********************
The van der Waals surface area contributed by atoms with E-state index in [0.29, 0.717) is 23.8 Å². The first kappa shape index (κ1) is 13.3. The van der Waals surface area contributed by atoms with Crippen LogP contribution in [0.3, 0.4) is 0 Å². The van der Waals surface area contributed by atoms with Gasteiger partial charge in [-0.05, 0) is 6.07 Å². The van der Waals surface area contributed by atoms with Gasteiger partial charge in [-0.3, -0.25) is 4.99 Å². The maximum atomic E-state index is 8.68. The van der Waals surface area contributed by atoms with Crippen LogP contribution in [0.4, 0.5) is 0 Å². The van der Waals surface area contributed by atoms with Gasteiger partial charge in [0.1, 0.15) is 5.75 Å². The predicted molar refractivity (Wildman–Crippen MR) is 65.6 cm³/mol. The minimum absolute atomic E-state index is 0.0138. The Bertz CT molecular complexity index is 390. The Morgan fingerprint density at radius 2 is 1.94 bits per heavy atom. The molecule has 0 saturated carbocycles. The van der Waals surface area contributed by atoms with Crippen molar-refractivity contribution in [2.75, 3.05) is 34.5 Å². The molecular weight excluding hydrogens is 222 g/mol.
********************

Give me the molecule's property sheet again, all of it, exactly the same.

The van der Waals surface area contributed by atoms with E-state index in [0.29, 0.717) is 23.8 Å². The first kappa shape index (κ1) is 13.3. The van der Waals surface area contributed by atoms with Crippen LogP contribution in [0.3, 0.4) is 0 Å². The van der Waals surface area contributed by atoms with Gasteiger partial charge in [-0.05, 0) is 6.07 Å². The van der Waals surface area contributed by atoms with Gasteiger partial charge in [-0.3, -0.25) is 4.99 Å². The maximum atomic E-state index is 8.68. The van der Waals surface area contributed by atoms with Crippen LogP contribution in [0.4, 0.5) is 0 Å². The van der Waals surface area contributed by atoms with Gasteiger partial charge in [0.1, 0.15) is 5.75 Å². The predicted molar refractivity (Wildman–Crippen MR) is 65.6 cm³/mol. The minimum absolute atomic E-state index is 0.0138. The Bertz CT molecular complexity index is 390. The Morgan fingerprint density at radius 2 is 1.94 bits per heavy atom. The molecule has 0 saturated carbocycles. The van der Waals surface area contributed by atoms with Crippen molar-refractivity contribution in [2.75, 3.05) is 34.5 Å². The molecular weight excluding hydrogens is 222 g/mol.